I have just come back (31 August) from attending a large demonstration in central London protesting the rise of anti-Semitism in the UK.
The demonstration was organised by a new group called the Campaign Against Antisemitism. It was backed by all the major Jewish organisations in Britain, including the Board of Deputies, the Jewish Leadership Council, and many others. Nearly a thousand people signed up to attend the demo on Facebook; it looked to me like at least that number there. The crowd seemed overwhelmingly Jewish.
Now if this had been a demonstration against racism, organized by the leadership of the Black communities in Britain, I can guarantee you that a wide range of left groups would have been there to show their solidarity. You would have found assorted Trotskyists and others selling their newspapers, handing out leaflets and showing that they stood shoulder-to-shoulder with an ethnic minority group struggling against racist assaults, while busily trying to recruit new members.
But at this demonstration, I didn’t see a single left group of any kind with an obvious presence. There may have been individual socialists — like myself — there; but there were no banners, newspapers, or flyers.
The Jewish community seemed to be very much on its own. As if it alone could sense the danger.
On the face of it, this is odd. The rise of anti-Semitism in Britain and across Europe is well documented. Even the Muslim Council of Britain seems to acknowledge this problem in the joint declaration it issued last week together with the Board of Deputies calling for a joint fight against anti-Semitism and Islamophobia.
The eloquent Owen Jones addressed the problem in a recent column for the Guardian.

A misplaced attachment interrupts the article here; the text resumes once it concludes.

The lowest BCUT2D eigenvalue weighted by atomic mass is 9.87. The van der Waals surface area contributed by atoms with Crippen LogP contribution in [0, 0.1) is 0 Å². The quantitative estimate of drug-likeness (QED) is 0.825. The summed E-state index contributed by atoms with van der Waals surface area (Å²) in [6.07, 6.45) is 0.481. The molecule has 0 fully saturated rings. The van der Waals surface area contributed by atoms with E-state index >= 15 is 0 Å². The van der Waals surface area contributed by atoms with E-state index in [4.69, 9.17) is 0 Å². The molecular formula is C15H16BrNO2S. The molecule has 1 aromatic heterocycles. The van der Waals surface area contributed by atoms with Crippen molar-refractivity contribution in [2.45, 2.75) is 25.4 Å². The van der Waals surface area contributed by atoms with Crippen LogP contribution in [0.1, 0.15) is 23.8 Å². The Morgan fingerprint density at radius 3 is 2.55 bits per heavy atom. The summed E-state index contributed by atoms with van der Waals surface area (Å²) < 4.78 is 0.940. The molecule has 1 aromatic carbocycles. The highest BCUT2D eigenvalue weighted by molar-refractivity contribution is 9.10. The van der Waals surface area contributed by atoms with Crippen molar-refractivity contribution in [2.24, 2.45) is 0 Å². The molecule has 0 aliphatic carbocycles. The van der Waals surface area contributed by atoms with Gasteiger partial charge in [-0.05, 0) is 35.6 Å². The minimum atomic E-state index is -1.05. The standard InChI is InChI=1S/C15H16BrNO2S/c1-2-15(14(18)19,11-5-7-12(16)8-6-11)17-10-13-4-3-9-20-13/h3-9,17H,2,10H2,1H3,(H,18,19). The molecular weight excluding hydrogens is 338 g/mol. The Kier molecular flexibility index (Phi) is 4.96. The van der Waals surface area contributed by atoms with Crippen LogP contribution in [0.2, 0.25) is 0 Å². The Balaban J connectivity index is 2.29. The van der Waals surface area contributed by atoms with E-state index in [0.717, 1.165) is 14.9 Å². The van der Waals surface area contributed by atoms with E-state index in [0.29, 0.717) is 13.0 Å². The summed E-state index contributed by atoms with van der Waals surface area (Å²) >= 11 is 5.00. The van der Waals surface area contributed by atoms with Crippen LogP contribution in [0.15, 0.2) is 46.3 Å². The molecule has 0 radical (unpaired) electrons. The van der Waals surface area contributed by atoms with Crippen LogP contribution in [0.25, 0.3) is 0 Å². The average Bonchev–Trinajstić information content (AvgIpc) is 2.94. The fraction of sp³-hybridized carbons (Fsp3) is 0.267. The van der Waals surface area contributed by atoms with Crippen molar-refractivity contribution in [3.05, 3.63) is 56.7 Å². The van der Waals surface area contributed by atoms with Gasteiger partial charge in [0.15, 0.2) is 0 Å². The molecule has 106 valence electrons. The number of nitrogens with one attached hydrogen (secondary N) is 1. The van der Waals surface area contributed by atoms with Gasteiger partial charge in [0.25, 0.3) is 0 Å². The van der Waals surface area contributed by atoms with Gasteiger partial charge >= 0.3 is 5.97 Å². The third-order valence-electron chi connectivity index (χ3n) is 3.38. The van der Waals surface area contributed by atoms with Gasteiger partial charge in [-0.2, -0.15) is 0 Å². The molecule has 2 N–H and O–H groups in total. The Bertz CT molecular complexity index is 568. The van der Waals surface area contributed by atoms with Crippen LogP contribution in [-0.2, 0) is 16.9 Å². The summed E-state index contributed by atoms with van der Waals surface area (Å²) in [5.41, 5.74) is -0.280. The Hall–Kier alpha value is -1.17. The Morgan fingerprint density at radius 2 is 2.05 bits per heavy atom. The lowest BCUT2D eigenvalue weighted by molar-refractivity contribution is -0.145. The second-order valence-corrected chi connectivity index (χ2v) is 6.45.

Entitled “Anti-Jewish hatred is rising – we must see it for what it is”, Jones wrote that “there really is plenty of antisemitism that must be confronted.” And he then went on to point to rising anti-Semitism on the far right in Greece. And Jew-hatred among the far-rightists in Hungary. And of course anti-Semitism on the French far right, in the form of the National Front.
But not a word about anti-Semitism in the UK. And of course no mention of anti-Semitism in Muslim communities, or the left.
Jones is possibly unaware of the long history of anti-Semitism on the left, a history that goes back to the very earliest days of our movement. August Bebel, the great leader of German Social Democracy, famously called anti-Semitism “the socialism of fools”. (Some scholars think that the quote is wrongly attributed to Bebel, but no matter — it was widely known more than a century ago.)
Classic anti-Semitic ideas like exaggerated notions of Jewish power and wealth grew in the fertile soil of the left long before the Palestinian issue ever arose. Left anti-semitism pre-dates the recent Gaza war by at least a century. It may flare up when the guns are firing in Gaza, but it is always there, a low flame that doesn’t extinguish.
People like Owen Jones, and many of those on the British left who were so notably absent from today’s demonstration, seem prepared to see anti-semitism everywhere but in front of their noses.
Their opposition to Jew-hatred may be called the “anti-anti-Semitism of fools” as it has nothing in common with a real fight against anti-semitism.
As a result, they leave the Jewish community alone — or drive it into the arms of right-wing demagogues who are happy for any excuse to bash the Muslim community or the left.
And it doesn’t have to be that way.
The left should be in the forefront of the fight against anti-semitism, should embrace that fight and claim it as our own. We should be helping to build widespread public support for that fight, and providing it with analysis and programme.
Instead, the left sits by the sidelines, its head in the sand, muttering about “Golden Dawn” in Greece rather than actually fighting the poison of anti-semitism here in the UK, and here on the left.